The Tableau Desktop 2019.2 beta, released a few days ago, has a great new feature that allows you to show and hide (floating) dashboard containers. This is a powerful feature that can be used to create new user interface experiences in Tableau, such as being able to show and hide all your filters.
Another example – that this blog will walk through – is creating a help ‘overlay’ screen to sit on top of your dashboard that can be toggled on or off.
Start as normal and create your dashboard. Once complete, export an image of the dashboard from desktop:
Create Overlay in PowerPoint
Paste this image into PowerPoint and then add the annotation and arrows etc. that you need for your help overlay screen (I used arrow images from http://www.freepik.com):
Side note – you may recognise the tile map in this dashboard, which was originally created by Ann Jackson and used in a recent #WorkoutWednesday challenge.
To make it easier to focus on the annotations in the previous step, I made the dashboard image 80% transparent in PowerPoint:
When you have all help screen ready, delete the background image so you are left with the arrows and annotation only. Then add a border rectangle that has the same dimensions as your dashboard – this will make sure the overlay fills the entire dashboard space, which is important for a later step.
Select all the elements of the help screen and the border and export with the “Save as Picture…” option in PowerPoint:
Add Overlay to Tableau
Back in Tableau, add a floating container (horizontal or vertical) to your dashboard, then drop in your help overlay image. Now resize your container and position it so it overlays your dashboard exactly. It is easier to do this step using the position x and y inputs on the layout tab on the dashboard:
With the overlay in place, I wanted to grey out the dashboard behind it to some degree, so that the help annotations would be easier to read, but also to give a clear indication to the user that the dashboard was in a different (help) ‘mode’. To do this, select the container and add a light grey background with about 90% transparency:
Add a Toggle Button
Once the help screen is formatted as you wish, the next step is to make the container toggle-able (if that’s a word!) by adding a toggle button. Click the menu on the container and select Add toggle button:
This will add a default button, with an ‘eye’ icon, to the dashboard. This is an independent element on the dashboard that can be positioned and resized as desired.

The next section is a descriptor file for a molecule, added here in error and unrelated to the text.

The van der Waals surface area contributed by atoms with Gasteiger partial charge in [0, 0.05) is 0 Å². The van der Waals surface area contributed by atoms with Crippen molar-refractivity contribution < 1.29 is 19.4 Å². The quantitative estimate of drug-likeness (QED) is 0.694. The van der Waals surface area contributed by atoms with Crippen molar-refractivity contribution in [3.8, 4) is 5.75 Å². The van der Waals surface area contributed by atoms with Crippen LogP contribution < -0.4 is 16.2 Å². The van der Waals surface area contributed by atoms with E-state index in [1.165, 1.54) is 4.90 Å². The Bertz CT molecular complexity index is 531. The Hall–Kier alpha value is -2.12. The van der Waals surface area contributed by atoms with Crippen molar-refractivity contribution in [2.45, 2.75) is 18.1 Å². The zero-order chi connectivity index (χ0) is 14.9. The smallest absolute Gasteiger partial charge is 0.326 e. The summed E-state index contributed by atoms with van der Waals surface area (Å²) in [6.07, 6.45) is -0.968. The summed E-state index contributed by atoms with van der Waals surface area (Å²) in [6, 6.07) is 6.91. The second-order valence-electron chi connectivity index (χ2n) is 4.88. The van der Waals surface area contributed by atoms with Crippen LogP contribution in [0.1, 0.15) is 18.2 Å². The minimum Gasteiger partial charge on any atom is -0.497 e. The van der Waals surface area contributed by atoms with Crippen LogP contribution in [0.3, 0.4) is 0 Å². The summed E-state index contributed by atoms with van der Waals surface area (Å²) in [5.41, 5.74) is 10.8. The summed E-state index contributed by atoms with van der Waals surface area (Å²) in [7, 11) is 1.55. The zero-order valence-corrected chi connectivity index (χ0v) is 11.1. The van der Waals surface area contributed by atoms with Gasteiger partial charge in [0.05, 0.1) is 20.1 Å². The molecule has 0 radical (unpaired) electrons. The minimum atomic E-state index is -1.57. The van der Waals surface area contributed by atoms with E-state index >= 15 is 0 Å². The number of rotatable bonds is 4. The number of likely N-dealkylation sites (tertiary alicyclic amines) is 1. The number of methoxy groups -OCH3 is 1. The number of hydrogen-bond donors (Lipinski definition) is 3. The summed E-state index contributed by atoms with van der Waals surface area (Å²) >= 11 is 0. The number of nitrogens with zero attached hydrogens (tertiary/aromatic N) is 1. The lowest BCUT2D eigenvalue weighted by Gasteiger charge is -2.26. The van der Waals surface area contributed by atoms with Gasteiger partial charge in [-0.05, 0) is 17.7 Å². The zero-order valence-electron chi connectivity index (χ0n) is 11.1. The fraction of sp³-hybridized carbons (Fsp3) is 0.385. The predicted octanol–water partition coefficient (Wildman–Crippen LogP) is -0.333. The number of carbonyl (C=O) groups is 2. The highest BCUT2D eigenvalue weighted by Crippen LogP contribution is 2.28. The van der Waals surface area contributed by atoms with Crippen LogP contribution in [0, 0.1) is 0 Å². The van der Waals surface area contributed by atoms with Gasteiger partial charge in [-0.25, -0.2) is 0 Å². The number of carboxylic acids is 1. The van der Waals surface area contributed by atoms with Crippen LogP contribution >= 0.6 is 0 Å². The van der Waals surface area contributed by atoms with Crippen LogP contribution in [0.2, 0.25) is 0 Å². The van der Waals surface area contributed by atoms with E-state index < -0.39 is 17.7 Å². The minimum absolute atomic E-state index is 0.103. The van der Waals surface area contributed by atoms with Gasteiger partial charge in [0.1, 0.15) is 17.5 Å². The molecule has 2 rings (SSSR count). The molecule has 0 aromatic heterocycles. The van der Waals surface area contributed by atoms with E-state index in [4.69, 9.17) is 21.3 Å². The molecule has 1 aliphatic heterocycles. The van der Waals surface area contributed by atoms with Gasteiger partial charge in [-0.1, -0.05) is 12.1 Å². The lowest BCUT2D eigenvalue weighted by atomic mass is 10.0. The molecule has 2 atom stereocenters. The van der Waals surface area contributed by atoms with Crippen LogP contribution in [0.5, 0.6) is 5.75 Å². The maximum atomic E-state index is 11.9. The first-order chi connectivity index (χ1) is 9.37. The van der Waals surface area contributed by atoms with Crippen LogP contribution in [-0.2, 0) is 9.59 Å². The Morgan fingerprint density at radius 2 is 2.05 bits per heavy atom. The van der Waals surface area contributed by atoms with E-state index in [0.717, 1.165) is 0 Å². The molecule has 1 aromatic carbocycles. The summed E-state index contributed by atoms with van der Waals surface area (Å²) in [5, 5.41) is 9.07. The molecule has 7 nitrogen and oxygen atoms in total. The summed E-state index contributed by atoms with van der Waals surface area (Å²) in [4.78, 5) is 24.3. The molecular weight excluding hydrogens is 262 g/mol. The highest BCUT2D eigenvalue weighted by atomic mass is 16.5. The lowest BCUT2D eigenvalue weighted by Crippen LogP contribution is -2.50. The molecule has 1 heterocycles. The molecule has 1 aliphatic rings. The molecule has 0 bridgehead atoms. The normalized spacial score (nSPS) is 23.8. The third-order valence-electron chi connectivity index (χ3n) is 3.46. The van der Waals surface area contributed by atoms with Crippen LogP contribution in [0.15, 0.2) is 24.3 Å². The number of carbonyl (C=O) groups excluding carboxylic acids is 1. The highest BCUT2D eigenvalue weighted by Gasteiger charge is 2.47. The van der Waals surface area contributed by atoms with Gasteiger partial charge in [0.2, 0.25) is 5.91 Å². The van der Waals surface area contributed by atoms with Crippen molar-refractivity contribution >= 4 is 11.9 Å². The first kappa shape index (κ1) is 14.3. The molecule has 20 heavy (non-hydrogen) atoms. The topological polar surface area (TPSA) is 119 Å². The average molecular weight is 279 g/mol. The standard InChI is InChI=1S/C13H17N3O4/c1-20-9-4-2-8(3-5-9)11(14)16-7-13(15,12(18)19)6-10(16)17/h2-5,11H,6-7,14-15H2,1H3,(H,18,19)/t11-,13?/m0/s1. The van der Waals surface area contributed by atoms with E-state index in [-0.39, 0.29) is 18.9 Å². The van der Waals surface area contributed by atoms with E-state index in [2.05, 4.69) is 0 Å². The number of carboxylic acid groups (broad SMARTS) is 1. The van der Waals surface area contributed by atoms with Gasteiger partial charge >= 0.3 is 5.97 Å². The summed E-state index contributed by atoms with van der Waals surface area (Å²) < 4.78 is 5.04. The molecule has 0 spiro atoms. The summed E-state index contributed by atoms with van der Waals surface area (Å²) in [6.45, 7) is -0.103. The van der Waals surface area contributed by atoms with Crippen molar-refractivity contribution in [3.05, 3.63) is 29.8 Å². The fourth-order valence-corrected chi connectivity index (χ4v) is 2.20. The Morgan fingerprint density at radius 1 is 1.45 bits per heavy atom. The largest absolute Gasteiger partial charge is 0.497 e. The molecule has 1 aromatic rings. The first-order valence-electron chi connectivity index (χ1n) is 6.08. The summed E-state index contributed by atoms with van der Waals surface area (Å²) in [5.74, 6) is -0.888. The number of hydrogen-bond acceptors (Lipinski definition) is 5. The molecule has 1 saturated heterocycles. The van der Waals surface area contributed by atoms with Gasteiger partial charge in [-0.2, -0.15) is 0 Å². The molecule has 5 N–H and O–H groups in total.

With the toggle button added and the light grey background, the dashboard now looks like this:
Add Custom Button Images
The final step is to replace the default ‘eye’ image with two images of my own – one to be shown when the overlay is hidden and one to be shown when the overly is visible. These are the images I used (created in PowerPoint):
These can be added to the button using the Edit Button… menu option:
Tableau 2019.2 is set to be another big release with so many new features. For more details, take a look at Michael Sandberg’s detailed blog post here:
If you’d like to join the 2019.2 beta program, head over to this page.
Thanks for reading!
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For some reason, I am not able to get my image to show up as transparent when I put it in the Tableau dashboard. I have removed the background image in PowerPoint so that only the arrows/text are exported as an image. Do I need to make the background of the PowerPoint slide with arrows/text transparent somehow? It is just being displayed as a white background so you can’t see the dashboard behind it when it is placed in Tableau.
Hi Matt, the image will need to be saved in a format that allows for a transparent background, such as .PNG. If that’s still not working, maybe try and bring the image into a paint package and set the transparent colour there.
How many of those help images can one put into a report (Tableau 2020.1.1)?
I have 4 dashboards in one report and for each I’d like to add such a help, after inserting the 3rd image the whole workbook crashes.
There should be no limit on the number images you can use (within reason). If you’re seeing crashes, I’d recommend raising a support case to Tableau.